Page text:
Walking out of my apartment this morning I noticed on the front page of The Manly Daily, my local paper, a young child with his mother gently looking after him while he lay on his bed. I already had an idea of what it may be; “Thanks for Nothing” the headline read.
There it was in the first paragraph “Vaccination”.
An only version of the article can be found here: http://manly-daily.whereilive.com.au/news/story/parents-lashed-over-whooping-cough-outbreak/ – Currently, you can still make comment as the article is new; I encourage it.
Of course, we get the usual bandwagon of anti-vaxxers spreading false information, such as Viera Scheibner, and The Millenium Project at http://www,ratbags.com covers her quite well.
A whooping cough outbreak at a northern beaches school has prompted one concerned father to take aim at parents for not ensuring their children are vaccinated against the contagious disease.
Newport’s Zac Newbold, 6, has missed two weeks’ school after contracting whooping cough, leaving him bedridden and constantly coughing and vomiting.
Zac’s father, Justin, says his son was vaccinated prior to contracting the disease. The NSW health department advises that immunisation reduces the risk of infection but immunity fades over time.
But Mr Newbold is concerned his son became infected because many other parents aren’t ensuring their children are vaccinated.
A newsletter sent out by the school on Monday states that seven classes – in addition to Zac’s – had students who are infected with the disease.
“Parents are definitely not being vigilant enough with this,” Mr Newbold said.
“People seem to have this attitude around the northern beaches that they think everybody here is fit and healthy so nothing can go wrong. It’s total rubbish.”
Mr Newbold said some parents on the northern beaches need to “pull their head out” and stop acting like they’re living in “a separate world”.
Mr Newbold said the school had done its best in sending out warnings about the disease.
Zac’s mother, Cathy Moore, fears other youngsters could be worse off than her son if they catch the disease without being vaccinated.
“All kids should be vaccinated. It could have been a lot worse for Zac … one night we thought we would have to rush him to the hospital because he was going very blue in the face and had a lot of thick phlegm,’’ she said.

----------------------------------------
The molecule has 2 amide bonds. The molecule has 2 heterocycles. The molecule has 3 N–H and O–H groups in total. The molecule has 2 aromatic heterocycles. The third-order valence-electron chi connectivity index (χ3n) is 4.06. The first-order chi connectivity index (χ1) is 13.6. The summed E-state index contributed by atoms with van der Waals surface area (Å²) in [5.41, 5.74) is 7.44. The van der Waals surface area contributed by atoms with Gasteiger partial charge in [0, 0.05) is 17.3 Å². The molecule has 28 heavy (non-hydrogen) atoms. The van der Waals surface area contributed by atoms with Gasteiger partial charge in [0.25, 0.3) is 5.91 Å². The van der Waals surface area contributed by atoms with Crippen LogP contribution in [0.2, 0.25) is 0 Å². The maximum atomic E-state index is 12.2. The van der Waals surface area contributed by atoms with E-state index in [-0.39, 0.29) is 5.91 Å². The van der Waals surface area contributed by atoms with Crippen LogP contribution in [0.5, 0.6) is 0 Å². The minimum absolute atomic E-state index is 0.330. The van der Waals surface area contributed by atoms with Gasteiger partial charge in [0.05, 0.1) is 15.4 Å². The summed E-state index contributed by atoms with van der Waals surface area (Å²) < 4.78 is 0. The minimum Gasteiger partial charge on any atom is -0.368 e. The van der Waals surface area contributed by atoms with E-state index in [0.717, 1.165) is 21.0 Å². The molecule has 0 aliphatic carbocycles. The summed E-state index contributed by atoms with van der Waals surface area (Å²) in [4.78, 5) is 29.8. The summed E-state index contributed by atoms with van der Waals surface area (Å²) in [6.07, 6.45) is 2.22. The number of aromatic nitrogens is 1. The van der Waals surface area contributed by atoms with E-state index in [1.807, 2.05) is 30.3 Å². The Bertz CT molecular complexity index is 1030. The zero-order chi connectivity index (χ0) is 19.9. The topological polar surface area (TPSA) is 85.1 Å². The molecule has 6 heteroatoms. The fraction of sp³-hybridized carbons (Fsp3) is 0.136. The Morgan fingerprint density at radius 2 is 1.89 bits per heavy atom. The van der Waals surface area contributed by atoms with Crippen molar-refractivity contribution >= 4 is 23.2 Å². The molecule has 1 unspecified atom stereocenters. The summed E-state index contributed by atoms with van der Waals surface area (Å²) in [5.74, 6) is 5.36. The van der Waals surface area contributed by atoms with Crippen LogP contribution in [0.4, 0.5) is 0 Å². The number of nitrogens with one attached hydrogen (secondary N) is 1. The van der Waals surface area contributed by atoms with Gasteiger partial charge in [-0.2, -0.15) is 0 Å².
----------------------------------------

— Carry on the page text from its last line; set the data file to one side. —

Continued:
Dr Nick Wood, a paediatrician at The Children’s Hospital at Westmead and senior lecturer in paediatrics and child health at The University of Sydney, said a vaccine (and subsequent booster follow-ups) were usually effective but never a guarantee in preventing infection.
Dr Wood said people on the northern beaches were just as vulnerable to whooping cough here as anywhere else in Sydney.
“Even if they’re living the beach lifestyle they’re just as vulnerable as anywhere else because it’s an airborne disease, you can’t really escape it,” Dr Wood said.
Mr Wood recommends parents immediately see a doctor if their child shows signs of an annoying cough.
Interesting, was the first comment was from someone still purporting their child had specifically had their autism induced by a vaccine (yet there is never any evidence of this), and as such, this article made her “boil”.
I decided I would leave a comment, and I may decide to pass it in for the Opinion Page.
It must be difficult for parents who read comments like Annette’s to stop and wonder “what if” — Thankfully, they don’t need to as there is a body of evidence that suggests that Vaccines do not cause Autism. (That wonderful piece of wisdom was spread by the fraudulent Andrew Wakefield).
Post hoc ergo propter hoc – “After this, therefore because of this” is the attribution of an event to an earlier incident based on nothing more than speculation, not information. It is a fallacy born out of ignorance and a denial exacerbated by those who deny the evidence.
While there is certainly varying opinions, no one has access to their own personal set of facts. There is not a “debate” about vaccines, rather, there is a body of evidence that shows vaccines to be a overwhelmingly effective, and safe method of preventing serious infection, and mitigating the effects of an infection.
Vaccination SHOULD be compulsory, however, I will not advocate that everyone “MUST” be vaccinated; there are certainly those with hereditary genetic conditions causing immuno-response suppression; vaccinations, at least following a normal schedule, is not appropriate for those people.
Vaccines work; and the body of evidence demonstrates no correlation with vaccinations and autism.
That’s the facts.